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Activists call for support of jailed mainland dissidents

An activist group organised a temporary exhibition in Hong Kong's Tsim Sha Tsui Wednesday evening, calling for support of jailed activists in mainland China.  


The Hong Kong Alliance in Support of Patriotic Democratic Movements of China hopes the Democracy Lantern Action can make the public pay more attention to the "patriots" in custody and the human rights issue in the mainland, said Richard Tsoi Yiu-cheong, vice president of the organisation, referring to dissidents such as the 709 lawyers, a group of lawyers under government surveillance.


The number 709 refers to the fact that the lawyers were arrested on July 9 in 2015.


"The annual event we hold next to the Tsim Sha Tsui harbour every year at Mid-Autumn Festival is to advocate for those in custody who cannot get united with their family members," he said.


"We also hope to increase awareness on the suppression on the defendants of human rights in mainland on the night of a traditional Chinese festival when people unite with their family members," he added.


Chow Hang-tung, barrister and vice president of the Hong Kong Alliance, also regarded the Mid-Autumn Festival as a symbolic time to call for the activists' reunion with their families as it is when Chinese families traditionally gather to celebrate.


"The most vocal lawyers have been either placed in jail or put on probation since the 709 crackdown, severely reducing the number of human rights lawyers who can still work effectively" said Chow, who believes that the situation for mainland human rights lawyers has worsened since the jailings in 2015.

The alliance has delivered moon cakes to the Liaison Office of the Central People's Government on Chinese National day on Monday, asking for the release of jailed mainland dissidents to reunite with their families.


The event attracted both local and mainland visitors.


"We came to this event to have more information about the lawyer issue. In China we can not see these kind of activities but in Hong Kong it's quite normal. We are happy to enjoy it," said an attendee from the mainland who moved to Hong Kong two months ago with his family.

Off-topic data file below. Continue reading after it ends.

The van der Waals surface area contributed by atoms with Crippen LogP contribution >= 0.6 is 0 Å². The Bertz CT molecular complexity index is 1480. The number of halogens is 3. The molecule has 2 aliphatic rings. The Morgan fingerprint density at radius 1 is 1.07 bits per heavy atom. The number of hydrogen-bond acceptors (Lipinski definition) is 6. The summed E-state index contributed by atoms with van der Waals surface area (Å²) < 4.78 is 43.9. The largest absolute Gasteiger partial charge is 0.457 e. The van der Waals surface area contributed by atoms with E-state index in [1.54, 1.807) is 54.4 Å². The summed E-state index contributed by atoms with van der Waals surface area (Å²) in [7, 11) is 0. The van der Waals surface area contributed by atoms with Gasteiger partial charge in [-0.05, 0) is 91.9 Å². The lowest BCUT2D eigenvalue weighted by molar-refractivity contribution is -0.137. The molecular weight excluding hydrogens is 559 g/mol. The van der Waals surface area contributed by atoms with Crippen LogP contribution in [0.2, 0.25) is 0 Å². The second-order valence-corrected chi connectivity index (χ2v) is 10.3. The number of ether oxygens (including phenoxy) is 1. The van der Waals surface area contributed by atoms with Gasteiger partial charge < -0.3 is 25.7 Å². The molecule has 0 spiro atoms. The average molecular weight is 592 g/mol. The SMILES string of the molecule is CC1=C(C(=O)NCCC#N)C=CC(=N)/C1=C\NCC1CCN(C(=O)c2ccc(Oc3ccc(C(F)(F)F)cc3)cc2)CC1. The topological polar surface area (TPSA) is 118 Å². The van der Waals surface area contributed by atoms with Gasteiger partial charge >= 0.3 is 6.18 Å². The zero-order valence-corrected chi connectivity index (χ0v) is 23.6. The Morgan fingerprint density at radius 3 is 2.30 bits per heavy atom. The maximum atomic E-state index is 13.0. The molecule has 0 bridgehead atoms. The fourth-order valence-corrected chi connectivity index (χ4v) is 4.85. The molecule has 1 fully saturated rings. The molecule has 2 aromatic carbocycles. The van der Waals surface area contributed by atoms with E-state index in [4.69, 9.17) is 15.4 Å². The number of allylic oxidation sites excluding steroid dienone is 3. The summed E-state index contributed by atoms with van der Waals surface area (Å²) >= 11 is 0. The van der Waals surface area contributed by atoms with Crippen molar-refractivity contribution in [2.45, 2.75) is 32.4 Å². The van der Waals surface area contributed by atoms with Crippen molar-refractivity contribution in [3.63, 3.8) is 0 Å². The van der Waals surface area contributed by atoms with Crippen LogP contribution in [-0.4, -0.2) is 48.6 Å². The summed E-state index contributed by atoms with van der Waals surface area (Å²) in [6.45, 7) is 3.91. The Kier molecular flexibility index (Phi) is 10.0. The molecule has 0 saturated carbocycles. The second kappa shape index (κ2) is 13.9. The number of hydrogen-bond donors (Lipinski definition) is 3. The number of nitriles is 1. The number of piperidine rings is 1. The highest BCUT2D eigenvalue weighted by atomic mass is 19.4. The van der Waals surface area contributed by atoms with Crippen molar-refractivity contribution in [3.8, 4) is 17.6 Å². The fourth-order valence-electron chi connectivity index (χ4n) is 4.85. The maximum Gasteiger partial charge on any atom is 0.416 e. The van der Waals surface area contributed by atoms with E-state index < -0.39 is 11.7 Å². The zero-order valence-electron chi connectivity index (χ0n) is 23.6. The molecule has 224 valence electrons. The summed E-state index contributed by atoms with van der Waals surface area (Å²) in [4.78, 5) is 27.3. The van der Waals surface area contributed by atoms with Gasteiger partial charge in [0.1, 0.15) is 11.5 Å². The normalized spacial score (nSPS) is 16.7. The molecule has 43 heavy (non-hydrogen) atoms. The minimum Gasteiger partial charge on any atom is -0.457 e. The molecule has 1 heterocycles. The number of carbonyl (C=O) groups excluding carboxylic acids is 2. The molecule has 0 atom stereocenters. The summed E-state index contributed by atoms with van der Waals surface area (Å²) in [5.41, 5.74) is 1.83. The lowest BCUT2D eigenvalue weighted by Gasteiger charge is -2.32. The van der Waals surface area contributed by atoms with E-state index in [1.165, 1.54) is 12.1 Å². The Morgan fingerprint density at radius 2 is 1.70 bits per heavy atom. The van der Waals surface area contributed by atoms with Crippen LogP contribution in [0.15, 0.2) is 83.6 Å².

In June this year, the Hong Kong Alliance held its annual June 4 vigil in

remembrance of those killed in the democracy protest on the same day in 1989 near Tiananmen Square in Beijing.


Recently, the Hong Kong Alliance has lost some support from the young generation and other pro-democracy groups which believe that the democratisation on the mainland should not be Hong Kong's focus.


Meanwhile, some pro-Beijing organisations expressed their opposition towards the Hong Kong Alliance.


What Hong Kong Alliance calls for is not true "democracy", said Kenny Po Chun-chung, president of Defend Hong Kong Campaign, a local pro-Beijing organisation.


"The Hong Kong Alliance is so authoritarian and closed, not open to others' opinions. They are not qualified to promote democracy," said Po.



The alliance was established on May 21 in 1989 with the purpose of supporting patriotic democratic movements in China.


It has since been a large grassroots pro-democracy advocacy group in Hong Kong.


This Democracy Lantern Action is the city's only political event on the day because other groups around the city held celebrations instead, including lantern shows, fire dragon dances and exhibitions.


《The Young Reporter》

The Young Reporter (TYR) started as a newspaper in 1969. Today, it is published across multiple media platforms and updated constantly to bring the latest news and analyses to its readers.


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